Step Three: Now is the time to evaluate. Sometimes someone will come up with what’s referred to as an “elegant solution”. The moment it appears everyone says, “Yeah that’s it. That’s the answer!” Or, something to that effect. But generally there is no elegant solution, something immediately seen as meeting everyone’s needs. So you take the solutions generated at step two and evaluate them. If you’re working with a group, a family or work group for instance, and anyone objects to a solution throw it out. When you have gone through the list of potential solutions, discarded the one’s not liked and you have one or more left, you’re ready for step four.
Step Four: Deciding. Don’t vote! Voting produces winners (the majority) and losers (the minority) and you know what losers will do; undermine the whole process. See if there’s a solution that people are willing to try. They don’t have to be wildly enthusiastic about an idea in order for it to meet their needs; it’s enough that they be willing to try it. If everyone is willing you’ve reached consensus. If none of the solutions are acceptable you’ll have to go back to either step one to redefine the problem or to step two to generate some new solutions.
Step Five: Planning, implementing, contracting. Determine who does what by when. In essence, this is a contract and can be treated as such. It can be put in written form and signed with copies to everyone involved. Obviously, the solutions to simple one-on-one conflicts don’t require formal contracts but it is still important to be clear about who is going to do what by when.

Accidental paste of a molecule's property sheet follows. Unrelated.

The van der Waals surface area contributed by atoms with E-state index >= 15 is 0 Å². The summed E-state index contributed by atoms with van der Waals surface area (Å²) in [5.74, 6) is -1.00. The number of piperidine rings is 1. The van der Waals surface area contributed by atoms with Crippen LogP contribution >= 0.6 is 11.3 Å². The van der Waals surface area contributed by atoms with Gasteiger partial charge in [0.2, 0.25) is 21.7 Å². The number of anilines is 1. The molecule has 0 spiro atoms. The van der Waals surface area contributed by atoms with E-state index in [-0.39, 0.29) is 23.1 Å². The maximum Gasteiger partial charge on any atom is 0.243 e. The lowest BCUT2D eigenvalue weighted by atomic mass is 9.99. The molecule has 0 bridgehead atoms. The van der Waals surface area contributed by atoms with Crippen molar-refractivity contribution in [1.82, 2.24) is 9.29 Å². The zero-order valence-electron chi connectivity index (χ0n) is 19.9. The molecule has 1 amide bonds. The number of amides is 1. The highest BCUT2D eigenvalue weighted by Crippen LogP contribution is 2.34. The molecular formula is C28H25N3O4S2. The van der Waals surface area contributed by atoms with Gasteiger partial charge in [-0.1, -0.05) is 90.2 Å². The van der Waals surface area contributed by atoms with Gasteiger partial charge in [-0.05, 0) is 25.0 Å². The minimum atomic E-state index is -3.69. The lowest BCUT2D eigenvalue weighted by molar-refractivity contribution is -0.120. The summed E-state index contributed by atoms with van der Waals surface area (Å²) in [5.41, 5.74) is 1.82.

Step Six: Re-evaluating, checking up. Sometimes it is obvious that whatever solution was implemented worked and no formal evaluation is needed. But, with more complicated family or workgroup conflicts, it’s a good idea to set a time for checking up to see if everyone’s needs have been met. If not, the group hasn’t failed, the solution has. Don’t throw out the people. Throw out the inadequate solution and try another or start over.
It is critical to our physical and mental health, and the health of our relationships, that people can count on winning. The six-step conflict resolution process guarantees that no one will lose. And it’s simple, it’s generic, that is, applies to all conflicts, and in the end, takes much less time and a lot less energy than directive processes do because endless enforcement isn’t required.
People have asked me why the six-step process hasn’t been more widely used. The main reason is that the method depends on accurate listening and I-language and, as I said earlier, worldwide the quality of listening is dreadful. And I-language is almost unheard of as a way to talk about upsets and unmet needs. Lacking these tools, the six-step process is pretty much a lost cause … for which we pay an enormous price, not just in dollars, although that’s almost beyond comprehending. So I encourage you to equip yourselves with great leadership training skills that will ensure a successful conflict resolution process for all.